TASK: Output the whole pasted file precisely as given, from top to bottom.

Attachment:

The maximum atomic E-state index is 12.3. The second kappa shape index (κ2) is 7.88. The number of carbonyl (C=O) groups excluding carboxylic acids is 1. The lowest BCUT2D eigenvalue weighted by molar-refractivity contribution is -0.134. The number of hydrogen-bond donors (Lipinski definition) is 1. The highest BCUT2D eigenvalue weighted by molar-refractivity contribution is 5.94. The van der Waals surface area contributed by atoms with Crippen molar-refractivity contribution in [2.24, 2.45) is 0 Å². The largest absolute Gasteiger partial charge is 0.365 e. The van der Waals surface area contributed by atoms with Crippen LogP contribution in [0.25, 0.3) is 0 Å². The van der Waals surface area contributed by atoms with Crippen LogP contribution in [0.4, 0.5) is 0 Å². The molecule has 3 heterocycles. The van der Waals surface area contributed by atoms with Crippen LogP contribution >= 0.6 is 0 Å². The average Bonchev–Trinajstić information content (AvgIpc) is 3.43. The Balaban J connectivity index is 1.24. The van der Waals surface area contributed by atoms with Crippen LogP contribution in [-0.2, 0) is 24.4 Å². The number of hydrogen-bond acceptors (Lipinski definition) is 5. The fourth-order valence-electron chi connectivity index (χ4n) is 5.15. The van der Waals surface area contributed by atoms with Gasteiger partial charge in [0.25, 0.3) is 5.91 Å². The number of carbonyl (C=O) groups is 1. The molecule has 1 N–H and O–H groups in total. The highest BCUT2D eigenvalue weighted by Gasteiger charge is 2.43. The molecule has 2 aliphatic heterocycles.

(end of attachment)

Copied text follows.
The maximum atomic E-state index is 12.3. The second kappa shape index (κ2) is 7.88. The number of carbonyl (C=O) groups excluding carboxylic acids is 1. The lowest BCUT2D eigenvalue weighted by molar-refractivity contribution is -0.134. The number of hydrogen-bond donors (Lipinski definition) is 1. The highest BCUT2D eigenvalue weighted by molar-refractivity contribution is 5.94. The van der Waals surface area contributed by atoms with Crippen molar-refractivity contribution in [2.24, 2.45) is 0 Å². The largest absolute Gasteiger partial charge is 0.365 e. The van der Waals surface area contributed by atoms with Crippen LogP contribution in [0.25, 0.3) is 0 Å². The van der Waals surface area contributed by atoms with Crippen LogP contribution in [0.4, 0.5) is 0 Å². The molecule has 3 heterocycles. The van der Waals surface area contributed by atoms with Crippen LogP contribution >= 0.6 is 0 Å². The average Bonchev–Trinajstić information content (AvgIpc) is 3.43. The Balaban J connectivity index is 1.24. The van der Waals surface area contributed by atoms with Crippen LogP contribution in [-0.2, 0) is 24.4 Å². The number of hydrogen-bond acceptors (Lipinski definition) is 5. The fourth-order valence-electron chi connectivity index (χ4n) is 5.15. The van der Waals surface area contributed by atoms with Gasteiger partial charge in [0.25, 0.3) is 5.91 Å². The number of carbonyl (C=O) groups is 1. The molecule has 1 N–H and O–H groups in total. The highest BCUT2D eigenvalue weighted by Gasteiger charge is 2.43. The molecule has 2 aliphatic heterocycles.